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AMD putting chips in place for Intel attack

Posted: 07 May 2007 ?? ?Print Version ?Bookmark and Share

Keywords:AMD Barcelona processor? Barcelona quad-core microprocessor? AMD Intel processor?

As Advanced Micro Devices (AMD) moves closer to the release of Barcelona, one thing is clear with analysts: the highly anticipated quad-core microprocessor alone won't be AMD's weapon of mass destruction against Intel.

Instead, Barcelona, the next generation of AMD's Opteron processor for workstations and servers, is expected to buy AMD a bit of time with a short-lived performance boost against its larger rival.

"Barcelona should put AMD back in the race, if not in the lead, in the server market," said In-Stat analyst Jim McGregor. "But this by no means is a complete cure for AMD."

In an interview with InformationWeek, Randy Allen, corporate vice president of AMD's server and workstation division, said performance and ease of adoption by computer makers were behind AMD's confidence in Barcelona.

Over the last couple of years, AMD has built the launch pad for Barcelona with the success of its current dual-core Opteron, which until the end of last year boosted AMD's market share at Intel's expense. Opteron today is offered by all the major x86 server makers, such as Sun Microsystems, Hewlett-Packard, IBM and now Dell.

In moving OEMs from dual-core to quad-core machines, AMD is using the same no-design-change strategy as its move from single-core to dual-core several years ago. Manufacturers only need to change the BIOS on new machines. Barcelona will fit into the same socket as the older chips. "There's a very low resistance path to adoption," Allen said.

Of course, better performance without increasing power consumption will be key to corporations, particularly one of AMD's key sectors: financial services. AMD believes it has that base covered; claiming Barcelona will deliver a 70 percent performance boost over its duo-core Opteron, while consuming the same amount of power.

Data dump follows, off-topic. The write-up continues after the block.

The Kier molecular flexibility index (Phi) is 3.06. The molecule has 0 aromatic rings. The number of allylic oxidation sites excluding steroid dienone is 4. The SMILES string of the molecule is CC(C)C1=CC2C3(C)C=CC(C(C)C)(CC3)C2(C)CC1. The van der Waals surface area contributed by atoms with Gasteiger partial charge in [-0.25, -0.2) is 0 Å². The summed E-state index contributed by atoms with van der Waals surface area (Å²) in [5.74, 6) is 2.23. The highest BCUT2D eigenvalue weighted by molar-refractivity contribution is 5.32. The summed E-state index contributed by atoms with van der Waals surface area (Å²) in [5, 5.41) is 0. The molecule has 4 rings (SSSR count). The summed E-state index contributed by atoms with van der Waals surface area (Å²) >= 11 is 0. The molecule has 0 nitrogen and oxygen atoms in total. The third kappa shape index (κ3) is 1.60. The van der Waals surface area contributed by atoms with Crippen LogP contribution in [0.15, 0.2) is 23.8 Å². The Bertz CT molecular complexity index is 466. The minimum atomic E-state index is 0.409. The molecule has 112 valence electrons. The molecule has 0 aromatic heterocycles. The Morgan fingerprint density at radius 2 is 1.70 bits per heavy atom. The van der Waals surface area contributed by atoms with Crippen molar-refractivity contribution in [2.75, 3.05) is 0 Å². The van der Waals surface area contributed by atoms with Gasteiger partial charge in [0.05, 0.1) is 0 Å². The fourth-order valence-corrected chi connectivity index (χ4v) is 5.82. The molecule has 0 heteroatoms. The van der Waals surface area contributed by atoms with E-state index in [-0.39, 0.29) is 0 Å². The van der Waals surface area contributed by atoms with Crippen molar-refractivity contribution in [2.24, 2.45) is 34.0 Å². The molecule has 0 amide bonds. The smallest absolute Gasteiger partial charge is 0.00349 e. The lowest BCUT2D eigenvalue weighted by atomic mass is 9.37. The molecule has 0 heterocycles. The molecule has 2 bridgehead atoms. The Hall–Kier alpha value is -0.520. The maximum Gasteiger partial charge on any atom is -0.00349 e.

AMD plans to release a full set of third-party benchmarks for Barcelona vs. Intel's Xeon quad-corecodenamed Clovertownwhen Barcelona launches. In the meantime, AMD is tossing some numbers that it says back the argument that Barcelona will be better.

Last month, AMD introduced test results based on the SPECcpu2006 benchmarks that showed Barcelona would have up to a 50 percent advantage in floating-point performance, and 20 percent in integer performance.

Allen was quick to toss the same numbers, in playing down the fact that Intel's switch from a 65 nm manufacturing process to 45 nm is expected to give it faster and smaller transistors in the core, and lower power consumption. Intel will offer 45nm chips this year, while AMD won't have any available until the second half of next year.

Allen said AMD Opteron grabbed market share from Intel while the latter was using a 65nm process and AMD a 90nm process. "It's very clear that it's not the deciding factor," he said.

May be so, but some analysts see more of a mixed bag in Barcelona performance. "Take floating point out of the equation, and they're holding up their own, not pulling ahead of Intel," said Martin Reynolds, analyst for Gartner.

While floating point is important, few business applications make use of it. Floating-point is more important to high-performance computing and video encoding.

AMD's channel strategy
AMD is still working off its AMD64 architecture, which was built for servers. As a result, the company lags behind Intel in chips for mobile computers, the fastest growing segment of the computer industry, McGregor said. AMD's technology is better suited for servers and desktops.

Beyond technology, AMD also will have to straighten out its channel strategy. The company last year focused heavily on meeting the demands of its newest OEM partner, Dell, at the expense of white box makers and retailers that are major buyers of AMD chips, Reynolds said. "They let the channel slide, to get the business with Dell."

Despite the hurdles, AMD's Allen expects the industry to move to Barcelona at a pace similar to the switch from AMD single-core chips to duo core in 2005. Within two quarters of the latter's introduction, 50 percent of AMD's shipments were duo core, he said. "I expect the ramp from duo core to quad core to be similar."

At the same time, Barcelona will nibble away at the market for RISC processors, which continue to lose share to x86. Sun Microsystems and IBM, which also sell x86 servers, are among the leading makers of RISC chips. "We still think it's important for us to keep eating into (the RISC market)," Allen said. However, AMD is more focused on grabbing a bigger share of the far larger x86 market dominated by Intel.

Sales of x86 servers slowed in 2006, as companies waited for the introduction of quad-core servers, according to Gartner. The market for RISC-Itanium Unix servers, however, was weaker, with worldwide shipments and revenue falling 1.6 percent and 0.8 percent, respectively.

- Antone Gonsalves

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